Private debt is simply a debt instrument that’s negotiated directly between the borrower and the lender, and it’s generally used in cases where traditional financing is not available, such as bank loans or bond issuance either due to the type of debt being sought or because the borrower themselves are too small.
Investors access the private debt market generally through an investment fund structure because there is no secondary market for true private debt. So investors will buy units in a private fund and then the investment manager will be the one who will extend the loans to the borrowers directly. The fees in these types of funds are generally quite high. An annual fee of 2% and 20% of the yield performance is not uncommon in this market.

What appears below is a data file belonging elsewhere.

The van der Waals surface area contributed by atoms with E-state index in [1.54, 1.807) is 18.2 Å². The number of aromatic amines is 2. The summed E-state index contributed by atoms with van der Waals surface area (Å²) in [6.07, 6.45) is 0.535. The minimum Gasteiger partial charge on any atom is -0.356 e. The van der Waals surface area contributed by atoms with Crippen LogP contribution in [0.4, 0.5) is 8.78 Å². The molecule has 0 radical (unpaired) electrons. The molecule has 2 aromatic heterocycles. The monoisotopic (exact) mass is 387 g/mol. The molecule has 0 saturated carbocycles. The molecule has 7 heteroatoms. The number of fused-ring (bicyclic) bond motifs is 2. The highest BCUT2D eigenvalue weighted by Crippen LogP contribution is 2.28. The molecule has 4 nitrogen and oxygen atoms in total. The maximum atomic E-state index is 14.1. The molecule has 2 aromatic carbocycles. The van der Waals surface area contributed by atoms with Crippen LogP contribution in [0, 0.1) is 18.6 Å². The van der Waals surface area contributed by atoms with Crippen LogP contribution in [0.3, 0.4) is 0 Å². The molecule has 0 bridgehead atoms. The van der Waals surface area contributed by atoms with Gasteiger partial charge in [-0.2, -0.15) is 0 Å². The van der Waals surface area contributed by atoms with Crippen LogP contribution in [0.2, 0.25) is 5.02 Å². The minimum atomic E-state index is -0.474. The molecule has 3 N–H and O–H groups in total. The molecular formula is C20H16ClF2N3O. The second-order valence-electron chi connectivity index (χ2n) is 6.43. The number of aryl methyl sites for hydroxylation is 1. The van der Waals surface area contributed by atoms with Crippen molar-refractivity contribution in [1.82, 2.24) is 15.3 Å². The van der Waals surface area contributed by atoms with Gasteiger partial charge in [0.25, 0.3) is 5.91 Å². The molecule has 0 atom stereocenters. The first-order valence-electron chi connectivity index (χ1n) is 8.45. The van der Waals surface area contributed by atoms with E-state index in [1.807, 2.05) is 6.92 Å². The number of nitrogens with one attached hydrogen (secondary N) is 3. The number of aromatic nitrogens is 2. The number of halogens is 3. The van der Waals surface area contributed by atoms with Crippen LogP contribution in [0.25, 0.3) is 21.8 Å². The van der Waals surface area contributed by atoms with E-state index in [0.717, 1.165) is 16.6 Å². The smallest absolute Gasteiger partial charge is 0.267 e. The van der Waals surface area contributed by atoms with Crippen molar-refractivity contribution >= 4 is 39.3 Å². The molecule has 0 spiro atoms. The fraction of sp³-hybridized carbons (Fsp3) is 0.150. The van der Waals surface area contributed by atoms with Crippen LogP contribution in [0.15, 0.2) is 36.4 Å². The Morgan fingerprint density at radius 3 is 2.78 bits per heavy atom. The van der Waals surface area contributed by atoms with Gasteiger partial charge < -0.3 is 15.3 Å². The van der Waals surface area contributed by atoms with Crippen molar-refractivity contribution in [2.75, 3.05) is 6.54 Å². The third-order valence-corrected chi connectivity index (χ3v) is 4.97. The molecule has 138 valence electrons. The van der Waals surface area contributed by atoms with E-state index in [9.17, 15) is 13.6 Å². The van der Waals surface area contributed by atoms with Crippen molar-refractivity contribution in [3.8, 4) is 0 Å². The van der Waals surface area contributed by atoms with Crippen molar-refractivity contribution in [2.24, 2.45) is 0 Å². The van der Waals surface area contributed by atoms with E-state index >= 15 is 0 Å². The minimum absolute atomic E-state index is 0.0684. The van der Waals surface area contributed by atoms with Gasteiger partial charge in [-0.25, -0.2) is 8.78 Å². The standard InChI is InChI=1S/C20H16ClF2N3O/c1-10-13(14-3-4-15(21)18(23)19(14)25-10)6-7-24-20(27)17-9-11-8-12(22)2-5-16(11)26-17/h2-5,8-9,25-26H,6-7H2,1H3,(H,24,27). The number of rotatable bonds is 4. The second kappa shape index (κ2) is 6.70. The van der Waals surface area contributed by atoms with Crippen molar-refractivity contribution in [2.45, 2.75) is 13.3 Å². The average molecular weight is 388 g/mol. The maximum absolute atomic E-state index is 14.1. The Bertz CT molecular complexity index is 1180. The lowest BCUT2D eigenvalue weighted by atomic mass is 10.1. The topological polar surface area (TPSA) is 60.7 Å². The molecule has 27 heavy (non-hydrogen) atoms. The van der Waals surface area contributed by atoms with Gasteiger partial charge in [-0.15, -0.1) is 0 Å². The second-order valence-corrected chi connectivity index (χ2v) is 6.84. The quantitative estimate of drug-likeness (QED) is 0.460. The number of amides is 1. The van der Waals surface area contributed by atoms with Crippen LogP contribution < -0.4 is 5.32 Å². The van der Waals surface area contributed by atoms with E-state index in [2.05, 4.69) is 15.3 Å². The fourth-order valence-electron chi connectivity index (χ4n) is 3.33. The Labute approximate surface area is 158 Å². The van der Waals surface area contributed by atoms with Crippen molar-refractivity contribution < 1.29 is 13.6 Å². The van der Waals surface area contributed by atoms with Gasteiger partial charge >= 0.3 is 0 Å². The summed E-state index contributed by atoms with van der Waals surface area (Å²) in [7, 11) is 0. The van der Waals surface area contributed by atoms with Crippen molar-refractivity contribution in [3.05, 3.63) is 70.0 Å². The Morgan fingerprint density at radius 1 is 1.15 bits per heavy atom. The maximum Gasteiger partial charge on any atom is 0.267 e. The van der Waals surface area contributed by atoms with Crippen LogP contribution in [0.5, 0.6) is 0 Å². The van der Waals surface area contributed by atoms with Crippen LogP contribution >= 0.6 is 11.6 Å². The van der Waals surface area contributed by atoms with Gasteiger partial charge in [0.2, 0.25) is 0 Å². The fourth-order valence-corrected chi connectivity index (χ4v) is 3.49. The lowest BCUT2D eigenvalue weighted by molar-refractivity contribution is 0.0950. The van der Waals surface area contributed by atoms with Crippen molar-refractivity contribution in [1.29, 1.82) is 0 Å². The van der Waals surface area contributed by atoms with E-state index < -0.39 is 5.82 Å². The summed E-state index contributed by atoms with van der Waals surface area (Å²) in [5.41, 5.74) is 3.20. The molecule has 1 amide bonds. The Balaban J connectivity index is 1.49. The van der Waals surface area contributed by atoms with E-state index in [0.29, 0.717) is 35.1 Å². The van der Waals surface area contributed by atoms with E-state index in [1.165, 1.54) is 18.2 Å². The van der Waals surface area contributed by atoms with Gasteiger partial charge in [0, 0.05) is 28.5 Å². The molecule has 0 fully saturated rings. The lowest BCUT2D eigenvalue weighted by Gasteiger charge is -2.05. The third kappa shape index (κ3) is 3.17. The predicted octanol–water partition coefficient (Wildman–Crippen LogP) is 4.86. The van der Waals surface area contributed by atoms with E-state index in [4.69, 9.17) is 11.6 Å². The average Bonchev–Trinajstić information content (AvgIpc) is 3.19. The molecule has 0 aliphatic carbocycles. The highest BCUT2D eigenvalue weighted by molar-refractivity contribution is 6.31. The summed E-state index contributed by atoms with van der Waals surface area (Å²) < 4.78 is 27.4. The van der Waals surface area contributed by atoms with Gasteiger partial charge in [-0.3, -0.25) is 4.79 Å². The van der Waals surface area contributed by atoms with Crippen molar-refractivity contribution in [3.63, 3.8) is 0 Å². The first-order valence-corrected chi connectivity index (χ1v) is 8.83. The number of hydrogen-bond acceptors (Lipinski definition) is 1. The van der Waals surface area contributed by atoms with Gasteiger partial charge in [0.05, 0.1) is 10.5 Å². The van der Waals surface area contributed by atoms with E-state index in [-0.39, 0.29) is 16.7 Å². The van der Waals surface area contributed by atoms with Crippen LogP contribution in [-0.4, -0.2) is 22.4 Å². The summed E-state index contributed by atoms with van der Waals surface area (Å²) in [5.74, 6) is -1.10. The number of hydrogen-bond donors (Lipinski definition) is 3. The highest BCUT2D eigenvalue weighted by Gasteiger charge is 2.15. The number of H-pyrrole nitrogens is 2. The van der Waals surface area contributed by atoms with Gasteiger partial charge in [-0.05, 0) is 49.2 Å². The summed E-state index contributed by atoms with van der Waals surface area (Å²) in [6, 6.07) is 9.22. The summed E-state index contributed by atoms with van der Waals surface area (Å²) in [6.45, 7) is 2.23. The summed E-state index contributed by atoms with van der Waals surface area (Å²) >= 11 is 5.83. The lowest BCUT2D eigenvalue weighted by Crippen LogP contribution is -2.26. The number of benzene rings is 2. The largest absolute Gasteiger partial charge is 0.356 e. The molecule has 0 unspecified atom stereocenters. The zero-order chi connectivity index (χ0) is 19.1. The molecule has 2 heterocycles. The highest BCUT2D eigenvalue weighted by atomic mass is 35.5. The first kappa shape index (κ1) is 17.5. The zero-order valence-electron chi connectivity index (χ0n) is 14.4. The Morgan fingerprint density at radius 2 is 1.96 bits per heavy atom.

Well, one of the rewards with private debt is a higher yield, which of course is attractive in today’s environment. Also the debt is often secured, which gives investors some comfort. But there are a number of risks associated with private debt. One being you’re reliant on the investment manager to really have very solid credit skills, the ability to assess the downside of the loans and to structure them to protect the investors. They’re illiquid because there’s not a big market. They’re not marked to market, and so they’re kept at book value and so everything’s great until it’s not.